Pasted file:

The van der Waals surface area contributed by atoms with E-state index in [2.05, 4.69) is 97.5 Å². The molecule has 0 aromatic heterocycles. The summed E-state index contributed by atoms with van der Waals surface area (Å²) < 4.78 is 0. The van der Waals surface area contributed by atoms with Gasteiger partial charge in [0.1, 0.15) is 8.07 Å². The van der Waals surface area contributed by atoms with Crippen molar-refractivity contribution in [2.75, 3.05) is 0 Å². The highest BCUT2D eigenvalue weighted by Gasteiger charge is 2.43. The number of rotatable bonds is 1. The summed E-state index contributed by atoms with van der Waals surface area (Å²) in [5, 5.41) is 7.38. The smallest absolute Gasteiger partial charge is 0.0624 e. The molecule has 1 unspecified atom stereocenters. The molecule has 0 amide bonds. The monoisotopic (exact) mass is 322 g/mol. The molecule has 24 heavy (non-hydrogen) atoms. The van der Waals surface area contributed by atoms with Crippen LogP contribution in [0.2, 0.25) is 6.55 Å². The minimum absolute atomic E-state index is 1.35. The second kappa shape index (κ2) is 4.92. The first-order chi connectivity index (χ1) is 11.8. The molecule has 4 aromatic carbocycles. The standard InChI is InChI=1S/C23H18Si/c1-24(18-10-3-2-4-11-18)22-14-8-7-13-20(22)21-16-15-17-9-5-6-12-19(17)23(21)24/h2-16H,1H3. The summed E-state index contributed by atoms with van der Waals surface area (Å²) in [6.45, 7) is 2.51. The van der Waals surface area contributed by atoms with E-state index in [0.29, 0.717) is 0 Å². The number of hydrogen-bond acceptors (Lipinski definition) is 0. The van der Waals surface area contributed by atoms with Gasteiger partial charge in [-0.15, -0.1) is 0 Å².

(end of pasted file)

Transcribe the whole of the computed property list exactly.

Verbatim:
The van der Waals surface area contributed by atoms with E-state index in [2.05, 4.69) is 97.5 Å². The molecule has 0 aromatic heterocycles. The summed E-state index contributed by atoms with van der Waals surface area (Å²) < 4.78 is 0. The van der Waals surface area contributed by atoms with Gasteiger partial charge in [0.1, 0.15) is 8.07 Å². The van der Waals surface area contributed by atoms with Crippen molar-refractivity contribution in [2.75, 3.05) is 0 Å². The highest BCUT2D eigenvalue weighted by Gasteiger charge is 2.43. The number of rotatable bonds is 1. The summed E-state index contributed by atoms with van der Waals surface area (Å²) in [5, 5.41) is 7.38. The smallest absolute Gasteiger partial charge is 0.0624 e. The molecule has 1 unspecified atom stereocenters. The molecule has 0 amide bonds. The monoisotopic (exact) mass is 322 g/mol. The molecule has 24 heavy (non-hydrogen) atoms. The van der Waals surface area contributed by atoms with Crippen LogP contribution in [0.2, 0.25) is 6.55 Å². The minimum absolute atomic E-state index is 1.35. The second kappa shape index (κ2) is 4.92. The first-order chi connectivity index (χ1) is 11.8. The molecule has 4 aromatic carbocycles. The standard InChI is InChI=1S/C23H18Si/c1-24(18-10-3-2-4-11-18)22-14-8-7-13-20(22)21-16-15-17-9-5-6-12-19(17)23(21)24/h2-16H,1H3. The summed E-state index contributed by atoms with van der Waals surface area (Å²) in [6.45, 7) is 2.51. The van der Waals surface area contributed by atoms with E-state index in [0.29, 0.717) is 0 Å². The number of hydrogen-bond acceptors (Lipinski definition) is 0. The van der Waals surface area contributed by atoms with Gasteiger partial charge in [-0.15, -0.1) is 0 Å².